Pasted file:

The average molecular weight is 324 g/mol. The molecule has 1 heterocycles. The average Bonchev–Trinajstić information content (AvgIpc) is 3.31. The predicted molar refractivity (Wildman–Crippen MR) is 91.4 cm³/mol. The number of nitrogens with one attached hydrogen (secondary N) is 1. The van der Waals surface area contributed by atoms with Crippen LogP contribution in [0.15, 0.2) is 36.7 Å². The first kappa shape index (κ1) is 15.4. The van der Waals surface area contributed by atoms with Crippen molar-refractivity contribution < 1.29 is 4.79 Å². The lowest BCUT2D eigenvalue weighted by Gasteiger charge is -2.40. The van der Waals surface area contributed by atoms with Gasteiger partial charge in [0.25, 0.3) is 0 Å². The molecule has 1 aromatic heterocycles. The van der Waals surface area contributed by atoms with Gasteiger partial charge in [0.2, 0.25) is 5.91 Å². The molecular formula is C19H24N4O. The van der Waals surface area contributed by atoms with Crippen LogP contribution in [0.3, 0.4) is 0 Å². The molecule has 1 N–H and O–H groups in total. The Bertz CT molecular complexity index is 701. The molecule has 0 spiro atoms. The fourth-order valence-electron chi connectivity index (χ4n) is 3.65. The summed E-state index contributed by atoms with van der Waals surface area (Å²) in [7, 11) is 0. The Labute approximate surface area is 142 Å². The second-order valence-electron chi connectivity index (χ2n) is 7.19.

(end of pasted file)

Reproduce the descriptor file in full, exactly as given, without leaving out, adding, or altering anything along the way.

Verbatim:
The average molecular weight is 324 g/mol. The molecule has 1 heterocycles. The average Bonchev–Trinajstić information content (AvgIpc) is 3.31. The predicted molar refractivity (Wildman–Crippen MR) is 91.4 cm³/mol. The number of nitrogens with one attached hydrogen (secondary N) is 1. The van der Waals surface area contributed by atoms with Crippen LogP contribution in [0.15, 0.2) is 36.7 Å². The first kappa shape index (κ1) is 15.4. The van der Waals surface area contributed by atoms with Crippen molar-refractivity contribution < 1.29 is 4.79 Å². The lowest BCUT2D eigenvalue weighted by Gasteiger charge is -2.40. The van der Waals surface area contributed by atoms with Gasteiger partial charge in [0.25, 0.3) is 0 Å². The molecule has 1 aromatic heterocycles. The van der Waals surface area contributed by atoms with Gasteiger partial charge in [0.2, 0.25) is 5.91 Å². The molecular formula is C19H24N4O. The van der Waals surface area contributed by atoms with Crippen LogP contribution in [0.3, 0.4) is 0 Å². The molecule has 1 N–H and O–H groups in total. The Bertz CT molecular complexity index is 701. The molecule has 0 spiro atoms. The fourth-order valence-electron chi connectivity index (χ4n) is 3.65. The summed E-state index contributed by atoms with van der Waals surface area (Å²) in [7, 11) is 0. The Labute approximate surface area is 142 Å². The second-order valence-electron chi connectivity index (χ2n) is 7.19.